Oedipus the King

Topics: Oedipus, Oedipus the King, Greek mythology Pages: 3 (1172 words) Published: July 7, 2013
The gods must be smiling at Oedipus Blindness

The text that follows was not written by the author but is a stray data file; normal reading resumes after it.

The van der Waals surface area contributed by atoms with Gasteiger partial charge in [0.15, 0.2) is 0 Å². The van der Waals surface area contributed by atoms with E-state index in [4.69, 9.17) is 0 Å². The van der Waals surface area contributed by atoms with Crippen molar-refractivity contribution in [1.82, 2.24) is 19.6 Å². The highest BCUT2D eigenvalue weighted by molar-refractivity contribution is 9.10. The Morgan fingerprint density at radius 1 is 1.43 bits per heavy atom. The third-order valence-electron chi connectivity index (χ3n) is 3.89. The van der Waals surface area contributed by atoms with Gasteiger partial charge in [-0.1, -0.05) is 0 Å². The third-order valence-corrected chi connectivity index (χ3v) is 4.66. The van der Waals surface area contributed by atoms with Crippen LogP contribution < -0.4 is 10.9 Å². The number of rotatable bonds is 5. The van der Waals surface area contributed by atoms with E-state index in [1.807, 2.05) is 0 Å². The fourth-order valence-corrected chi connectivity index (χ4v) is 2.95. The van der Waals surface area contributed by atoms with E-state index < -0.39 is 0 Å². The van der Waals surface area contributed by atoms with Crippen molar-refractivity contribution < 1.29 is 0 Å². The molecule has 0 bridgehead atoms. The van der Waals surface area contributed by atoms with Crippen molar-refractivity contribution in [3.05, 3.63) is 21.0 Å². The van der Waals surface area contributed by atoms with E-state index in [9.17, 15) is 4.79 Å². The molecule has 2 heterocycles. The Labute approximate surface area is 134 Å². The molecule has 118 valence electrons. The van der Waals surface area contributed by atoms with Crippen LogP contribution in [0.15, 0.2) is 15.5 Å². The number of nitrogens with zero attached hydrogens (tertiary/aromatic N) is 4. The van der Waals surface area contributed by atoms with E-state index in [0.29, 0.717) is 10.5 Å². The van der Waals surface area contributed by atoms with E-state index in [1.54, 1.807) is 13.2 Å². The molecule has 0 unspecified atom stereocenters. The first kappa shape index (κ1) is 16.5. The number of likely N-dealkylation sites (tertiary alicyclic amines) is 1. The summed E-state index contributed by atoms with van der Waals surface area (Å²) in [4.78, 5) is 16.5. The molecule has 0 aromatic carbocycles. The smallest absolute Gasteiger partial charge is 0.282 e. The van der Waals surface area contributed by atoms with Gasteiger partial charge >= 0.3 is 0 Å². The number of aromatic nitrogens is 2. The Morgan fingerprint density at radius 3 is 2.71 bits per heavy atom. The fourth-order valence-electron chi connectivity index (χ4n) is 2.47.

In the play written by Sophocles “Oedipus the King,” is depicted as one who is blind to his own ego, pride stubbornness, anger and lack of knowledge. First written in Greek mythology this play is about a King of Thebes whose ego overshadowed his ability to focus on his the necessary things to stabilize his kingdom; his anger and pride eventually led to his down fall. Having solved the riddle of the Sphinx, (an evil creature) King Oedipus was able to succeed as the new king of Thebes and became the new husband of the queen Jocaster, not knowing that she was his biological mother. Oedipus son of king Laius and Queen Jocaster was doomed from birth, fearing that their son Oedipus will take his father’s life Jocaster give him (Oedipus) to a herdsman to be killed, he was then given to another herds man in the fields In a twist of faith who then returned him to Corinth where he was adopted by King Polybus and his wife Queen Merope, who raised him as their own. It would seem the gods will have their fun day with Oedipus. Blinded by ego as a king Oedipus seeks only to please his people, his city and himself. Plagued with sufferings throughout his kingdom in which famines, diseases animals becoming extinct, and the women who were stricken with bareness were becoming a desaster. With no end to their sufferings the people of Thebes turned to the king for guidance and to help appease their discomfort. Obligated to his people, his city, and himself the king in his search for answers, summons Creon his brother in law and uncle to provide him advice from the wise council of the Oracle in Delphi. Creon learns from the oracle that the kingdom was plagued by a series of unfortunate events and revealed it to the King. According to Creon the plague in the land must be driven out by bringing the murderer of the previous king to justice. “I will tell you, then, what I heard from the God. King Phoebus in plain words commanded us to drive...
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